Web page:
LONDON – Twenty-five years ago, on March 16, 1988, Saddam Hussein’s troops spread poison gas through the Kurdish town of Halabja. The attack, which killed an estimated 5,000 people and injured up to 10,000 more, remains the largest chemical-weapons attack ever to target a civilian population.
In the light of the Halabja atrocity, and the regime’s broader genocidal Anfal campaign against the Kurds, and massive repression throughout the country, the question “Is Iraq better off now than it was under Saddam Hussein?” requires no great deliberation. Iraqis are rid of a dictator responsible for the deaths of at least one million Iraqis, a man who plunged the country into three wars in 24 years, and whose policies (with the international community’s complicity) kept ordinary Iraqis under the strictest sanctions ever imposed by the United Nations. Yes, Iraq is better off without this absolute despot.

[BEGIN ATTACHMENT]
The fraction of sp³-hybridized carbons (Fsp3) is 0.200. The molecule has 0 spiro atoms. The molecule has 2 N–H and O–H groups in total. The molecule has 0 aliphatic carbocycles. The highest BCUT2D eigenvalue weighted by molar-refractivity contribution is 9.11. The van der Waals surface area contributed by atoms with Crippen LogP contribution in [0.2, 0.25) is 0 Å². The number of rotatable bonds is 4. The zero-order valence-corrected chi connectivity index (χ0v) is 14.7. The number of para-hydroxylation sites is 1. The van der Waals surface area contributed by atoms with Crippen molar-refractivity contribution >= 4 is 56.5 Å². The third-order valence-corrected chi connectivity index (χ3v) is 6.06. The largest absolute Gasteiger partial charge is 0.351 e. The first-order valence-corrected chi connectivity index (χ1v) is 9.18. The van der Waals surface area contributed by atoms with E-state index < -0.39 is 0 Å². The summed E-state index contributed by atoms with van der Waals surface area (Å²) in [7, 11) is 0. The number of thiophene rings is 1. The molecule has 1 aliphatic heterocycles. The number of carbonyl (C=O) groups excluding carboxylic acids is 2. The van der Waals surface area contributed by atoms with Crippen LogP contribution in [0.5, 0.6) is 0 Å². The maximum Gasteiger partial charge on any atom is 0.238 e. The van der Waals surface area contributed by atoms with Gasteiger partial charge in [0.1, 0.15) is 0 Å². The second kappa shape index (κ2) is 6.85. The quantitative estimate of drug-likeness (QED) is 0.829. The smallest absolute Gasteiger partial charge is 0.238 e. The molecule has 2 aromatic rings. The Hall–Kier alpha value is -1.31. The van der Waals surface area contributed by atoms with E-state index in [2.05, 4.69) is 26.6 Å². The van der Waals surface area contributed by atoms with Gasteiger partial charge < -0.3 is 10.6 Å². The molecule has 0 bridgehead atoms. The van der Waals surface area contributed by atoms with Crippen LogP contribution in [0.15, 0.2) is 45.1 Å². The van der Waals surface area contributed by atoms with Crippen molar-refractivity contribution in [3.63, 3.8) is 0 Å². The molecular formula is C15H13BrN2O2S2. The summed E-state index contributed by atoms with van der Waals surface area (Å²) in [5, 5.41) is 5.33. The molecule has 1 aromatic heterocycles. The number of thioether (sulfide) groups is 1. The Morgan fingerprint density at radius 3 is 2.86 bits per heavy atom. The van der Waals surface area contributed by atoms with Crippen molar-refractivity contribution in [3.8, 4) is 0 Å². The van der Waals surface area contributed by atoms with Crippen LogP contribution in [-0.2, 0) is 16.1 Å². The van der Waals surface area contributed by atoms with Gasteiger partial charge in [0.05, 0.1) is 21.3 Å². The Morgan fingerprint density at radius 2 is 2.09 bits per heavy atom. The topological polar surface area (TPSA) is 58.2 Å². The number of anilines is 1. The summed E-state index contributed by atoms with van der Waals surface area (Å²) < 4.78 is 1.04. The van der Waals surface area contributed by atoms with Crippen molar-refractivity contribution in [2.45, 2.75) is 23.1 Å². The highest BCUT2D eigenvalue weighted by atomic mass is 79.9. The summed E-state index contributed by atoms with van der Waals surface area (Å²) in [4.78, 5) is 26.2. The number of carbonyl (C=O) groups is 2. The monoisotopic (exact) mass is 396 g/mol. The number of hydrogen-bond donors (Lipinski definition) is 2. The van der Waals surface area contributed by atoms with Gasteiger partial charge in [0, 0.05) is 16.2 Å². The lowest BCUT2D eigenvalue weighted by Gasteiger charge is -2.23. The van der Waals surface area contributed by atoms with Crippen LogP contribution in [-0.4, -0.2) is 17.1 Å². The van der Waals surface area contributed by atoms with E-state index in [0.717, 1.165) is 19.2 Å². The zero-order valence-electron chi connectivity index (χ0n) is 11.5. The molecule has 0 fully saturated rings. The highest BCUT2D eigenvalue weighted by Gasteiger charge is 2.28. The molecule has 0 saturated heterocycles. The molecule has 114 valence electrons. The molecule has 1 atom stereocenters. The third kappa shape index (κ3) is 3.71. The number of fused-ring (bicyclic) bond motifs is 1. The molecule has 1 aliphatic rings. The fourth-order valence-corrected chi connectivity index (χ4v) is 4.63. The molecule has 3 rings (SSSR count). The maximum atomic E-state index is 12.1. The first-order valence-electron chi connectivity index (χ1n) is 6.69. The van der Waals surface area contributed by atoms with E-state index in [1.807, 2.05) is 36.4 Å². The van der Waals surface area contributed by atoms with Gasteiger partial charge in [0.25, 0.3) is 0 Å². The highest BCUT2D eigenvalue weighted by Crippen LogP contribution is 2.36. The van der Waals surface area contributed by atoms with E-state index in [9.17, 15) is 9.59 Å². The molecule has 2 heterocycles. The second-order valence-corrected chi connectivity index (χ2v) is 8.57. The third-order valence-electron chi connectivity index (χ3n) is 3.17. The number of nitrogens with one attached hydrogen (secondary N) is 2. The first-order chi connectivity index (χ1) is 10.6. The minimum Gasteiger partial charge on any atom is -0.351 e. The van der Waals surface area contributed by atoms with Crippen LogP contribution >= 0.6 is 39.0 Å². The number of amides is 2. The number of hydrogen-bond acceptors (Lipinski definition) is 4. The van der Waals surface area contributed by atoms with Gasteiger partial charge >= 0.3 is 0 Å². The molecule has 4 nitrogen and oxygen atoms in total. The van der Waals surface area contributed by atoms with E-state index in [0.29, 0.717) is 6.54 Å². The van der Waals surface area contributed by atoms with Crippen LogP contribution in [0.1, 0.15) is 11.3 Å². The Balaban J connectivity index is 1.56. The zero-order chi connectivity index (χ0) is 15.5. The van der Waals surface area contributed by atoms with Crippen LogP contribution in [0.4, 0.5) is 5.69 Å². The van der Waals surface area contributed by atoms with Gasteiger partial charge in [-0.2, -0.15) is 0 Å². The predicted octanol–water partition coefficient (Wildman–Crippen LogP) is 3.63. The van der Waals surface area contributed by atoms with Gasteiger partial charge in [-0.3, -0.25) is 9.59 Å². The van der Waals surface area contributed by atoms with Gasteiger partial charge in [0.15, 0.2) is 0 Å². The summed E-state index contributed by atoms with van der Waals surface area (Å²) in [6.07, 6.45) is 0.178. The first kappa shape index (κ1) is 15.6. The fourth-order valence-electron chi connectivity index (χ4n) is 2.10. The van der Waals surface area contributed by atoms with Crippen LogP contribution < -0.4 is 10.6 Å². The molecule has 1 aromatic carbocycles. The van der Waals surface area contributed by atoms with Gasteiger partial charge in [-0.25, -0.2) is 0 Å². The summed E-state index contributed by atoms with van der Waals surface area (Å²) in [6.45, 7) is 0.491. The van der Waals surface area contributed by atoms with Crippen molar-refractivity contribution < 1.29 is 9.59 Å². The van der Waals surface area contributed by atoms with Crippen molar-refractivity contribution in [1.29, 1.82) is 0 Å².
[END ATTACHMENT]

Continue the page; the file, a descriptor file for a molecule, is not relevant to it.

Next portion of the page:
But, for those of us who participated in the effort to reconstruct Iraq starting in 2003, this answer is far too glib. We set the bar far higher. The success of the war must surely be measured by whether its goals – particularly the establishment of a constitutional democracy and the country’s economic reconstruction – have been achieved. By this standard, the war in Iraq was a monumental failure.
The United States-led Coalition Provisional Authority empowered a new group of political elites who fundamentally distrusted one another and, more important, failed to coalesce around a shared vision for governing the country. Rather than giving these new politicians time to broker compromises, the Americans imposed a divisive constitutional process that exacerbated existing fissures, leading to the civil war of 2006-2007.